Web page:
Skynopy’s ambition is to address the outdated complexity of satellite connectivity and meet the growing needs of the low Earth orbit space industry by bringing the simplicity of modern mobile connectivity to the satellite sector. In doing so, he believes that Skynopy will be removing a major pain point and barrier to entry into the Low Orbit Space industry.

Under the hood

Skynopy’s connectivity solution is both software and hardware-based.

“We are able to connect existing ground antennas to different satellites using either Skynopy’s custom-made cloud-based software, which we use as an interface to connect the ground antenna to the satellite and then collect the data the satellite sends back in the software. Or we use universal connectivity kits consisting of hardware connectors that are fixed onto part of a ground-based setup,” Hirsch explains. By connecting satellites with existing ground station networks, Skynopy can scale rapidly and offer high-bandwidth connectivity with minimal capital expenditure.

“What we’re offering is a connected network and an end-to-end service that provides safe (encrypted) and seamless connectivity on a global scale,” affirms Hirsch.

The connectivity kits are produced in partnership with other French, German, and US actors that specialize in the designing and manufacturing of radio and antenna equipment for low-orbit satellites. In just six months, Skynopy has managed to sign three such study-and-design contracts notably with key players such as HEMERIA and the French space agency, CNES. These partnerships enable Skynopy to both design and produce the connectors with the other companies and also benefit from their existing ground antenna infrastructure.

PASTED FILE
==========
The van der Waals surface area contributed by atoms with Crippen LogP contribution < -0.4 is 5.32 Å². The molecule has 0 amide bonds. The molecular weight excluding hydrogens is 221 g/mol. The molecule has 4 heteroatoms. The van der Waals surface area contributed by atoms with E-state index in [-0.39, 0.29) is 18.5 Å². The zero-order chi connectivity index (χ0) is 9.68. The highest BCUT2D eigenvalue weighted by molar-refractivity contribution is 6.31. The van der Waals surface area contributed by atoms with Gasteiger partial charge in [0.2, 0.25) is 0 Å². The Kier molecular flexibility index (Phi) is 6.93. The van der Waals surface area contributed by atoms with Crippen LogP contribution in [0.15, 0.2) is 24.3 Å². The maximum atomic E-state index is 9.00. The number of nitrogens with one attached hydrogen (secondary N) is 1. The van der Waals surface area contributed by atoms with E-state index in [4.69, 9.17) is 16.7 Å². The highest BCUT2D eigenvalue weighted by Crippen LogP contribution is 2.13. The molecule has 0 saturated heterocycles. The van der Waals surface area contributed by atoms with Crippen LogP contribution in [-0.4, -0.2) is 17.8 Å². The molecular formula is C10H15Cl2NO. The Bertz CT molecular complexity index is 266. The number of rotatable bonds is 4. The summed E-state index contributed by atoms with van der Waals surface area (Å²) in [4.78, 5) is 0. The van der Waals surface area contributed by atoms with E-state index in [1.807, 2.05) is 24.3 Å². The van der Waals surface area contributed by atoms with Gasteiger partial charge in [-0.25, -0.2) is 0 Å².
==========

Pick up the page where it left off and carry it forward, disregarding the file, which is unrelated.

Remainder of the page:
Skynopy Co-Founders Pierre Bertrand (CEO) & Antonin Hirsh (CTO)
Skynopy Co-Founders Pierre Bertrand (CEO) & Antonin Hirsh (CTO)

Before co-founding Skynopy, Hirsch, a telecoms engineer, and Bertrand, an aerospace engineer, worked for Loft Orbital, a French-American startup developing shared satellites.

Loft Orbital retains ownership of the satellites, maintaining them and renting out shared space on them to multiple customers. This model allows customers to deploy their instruments and equipment for their different missions without having to invest in, launch, and manage an entire satellite. By sharing the satellite with other customers, operators benefit from reduced costs while Loft Orbital handles all aspects of the satellite's operation, including launch, integration, and management.

While working at the company together, Skynopy’s founders became aware of the problems and costs generated for satellite operators by outdated connectivity models and decided to apply Loft Orbital’s turnkey solution to connectivity.

Hirsch and Bertrand are both passionate about space. At one point Bertrand, who also previously worked at satellite broadband giant OneWeb, even applied to join a space mission as an astronaut. Hirsch became hooked on space while working on satellite telecoms for Thales and EutelSat. “The more you work in the Space industry, the more Space intrigues you. We definitely caught the Space virus,” Hirsch admits.